Nigerian Kiwi rapper Unchained XL, aka Hugh Ozumba, chats to Ingrid Barratt about faith, music, and how hip- hop and Christianity collide.
What is the meaning behind your hip-hop name Unchained XL?
I was inspired by the movie Django Unchained, which tells a story about a slave’s path to freedom. As an African individual, that story really resonated with me. Unchained XL is about being unchained and free in a society that wants to make me a slave.
The XL is a fun way of communicating that I’m a big dude!
How does the idea of freedom come through in your music?
I often make cryptic references to the idea that society is regressing, so that seemingly common-sense notions are not only rejected but considered repulsive. I have a line in ‘Weight on My Bars’ that says, ‘They’re malicious in their intent to strip our heads of common sense.’ I’ve told my wife, Jess, that I’m probably going to end up saying something that’s going to put me in jail, because the way we are heading, the result of honesty isn’t just that you will be disagreed with, you’ll be hated and eventually criminalised.
Hip-hop culture is a lot about words, and part of that is
being outspoken. How does that fit with the Christian ethos
of being humble?
There’s an analogy with Christians in combat sports, I think, in that it’s a mental game and you have to intimidate your opponent. In hip-hop, the combat is verbal—we actually call lyrics ‘punchlines’. It’s an interesting tension and somewhat of a paradox. I do keep myself in check about the kind of things I say, and how far I push it. I’m never going to be really insulting of people and who they are.
What about the materialistic side of hip-hop culture?
The materialistic stuff is what you hear on the radio, and to me that’s quite cliché and uninteresting. The majority of hip-hop exists under the radar of most of mainstream culture—it’s about how you use your words; it’s about politics, socio-economics, real-life stories. All that deep and interesting stuff, and that’s the kind of thing that grabs my attention.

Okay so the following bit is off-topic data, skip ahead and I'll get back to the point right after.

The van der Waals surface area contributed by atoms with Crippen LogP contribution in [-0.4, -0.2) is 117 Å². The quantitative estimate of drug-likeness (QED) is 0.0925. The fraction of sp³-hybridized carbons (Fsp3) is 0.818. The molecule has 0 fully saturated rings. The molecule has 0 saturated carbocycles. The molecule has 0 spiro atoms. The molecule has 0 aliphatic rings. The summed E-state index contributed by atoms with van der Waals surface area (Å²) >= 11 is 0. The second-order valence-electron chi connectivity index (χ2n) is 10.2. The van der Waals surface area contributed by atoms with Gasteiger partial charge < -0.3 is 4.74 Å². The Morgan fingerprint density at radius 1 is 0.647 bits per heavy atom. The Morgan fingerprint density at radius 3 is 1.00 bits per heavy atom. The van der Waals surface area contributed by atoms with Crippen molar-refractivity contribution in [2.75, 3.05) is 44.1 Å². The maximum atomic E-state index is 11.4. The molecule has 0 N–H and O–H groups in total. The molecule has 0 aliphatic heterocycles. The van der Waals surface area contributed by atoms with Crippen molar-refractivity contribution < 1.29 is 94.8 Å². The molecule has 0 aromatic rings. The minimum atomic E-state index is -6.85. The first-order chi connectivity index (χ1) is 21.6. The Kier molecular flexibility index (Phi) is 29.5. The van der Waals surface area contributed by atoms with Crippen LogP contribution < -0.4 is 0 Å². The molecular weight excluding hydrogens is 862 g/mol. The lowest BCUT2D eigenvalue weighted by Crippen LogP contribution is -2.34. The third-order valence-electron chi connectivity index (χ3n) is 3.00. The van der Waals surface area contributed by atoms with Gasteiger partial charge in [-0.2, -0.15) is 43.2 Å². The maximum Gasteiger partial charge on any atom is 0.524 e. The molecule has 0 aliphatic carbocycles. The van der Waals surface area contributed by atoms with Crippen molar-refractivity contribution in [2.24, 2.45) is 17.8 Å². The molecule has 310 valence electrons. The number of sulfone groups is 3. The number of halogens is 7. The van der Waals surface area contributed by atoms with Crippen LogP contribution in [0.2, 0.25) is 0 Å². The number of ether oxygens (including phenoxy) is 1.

How did you come up with your funk-inspired sound?
One of the main influences on my sound is my Nigerian heritage, particularly a genre of music called ‘afrobeat’. One of its pioneers was a Nigerian artist famous in the ’70s called Fela Kuti. I fell in love with that sound—and it’s music from my culture, so it resonated with me.
How did you meet Jesus?
I was raised in a Christian home and I started making my faith my own in high school. I can’t point to any specific moment, I just recall it being more important and more mine as I got older. I’ve had peaks and troughs, but God has always reminded me he’s there. My natural instinct is to process things at an intellectual level, but I’ve felt as if God knows that, so he’s communicated to me through prophetic words that I can’t rationalise away. It’s always happened so powerfully that there is no other way to explain it—and it always happens at a time in my life when I really, really need it.
Tell me about your passion for arguing for your faith?
Naturally I’m argumentative, so I know I need to be able to answer people’s questions about faith. When I got to university, it really became a passion for me because I realised that apologetics (giving a rational account of faith) exists in very academic spaces as well. Last year, I sat on a panel and we invited people to provide a challenge for Christianity—we wanted people to ask the questions they were too afraid to ask, and to see that Christianity can stand up to their questioning.
I’ve known some people who think once they start questioning, they have to leave the church …
Exactly, and that indicates quite a sad failing of our churches! Especially in light of the fact that the church has a rich intellectual history—fathers of Western Christianity like Augustine, Aquinas and Anselm were monsters in philosophy. Even the Big Bang was discovered by a Catholic priest! So why is the majority of the Western church not continuing that tradition of deep thinking?
Do you see music as a ministry?
My general pose is that I’m a Christian, so naturally that is going to come out in my music. I am aware how cliché this sounds, but I just want to be authentic. I don’t necessarily identify myself as a ‘Christian rapper’, but I’m happy for
people to call me that if they need to so categorise me. One of my goals is to be in the secular space, but to maintain the things that are important to me. For example, all my songs
are lyrically clean. And in how I conduct myself, I’m always going to aim to have a character that people will know is not the same as everyone else.
Connect with Unchained XL on Facebook: www.facebook.com/unchainedxl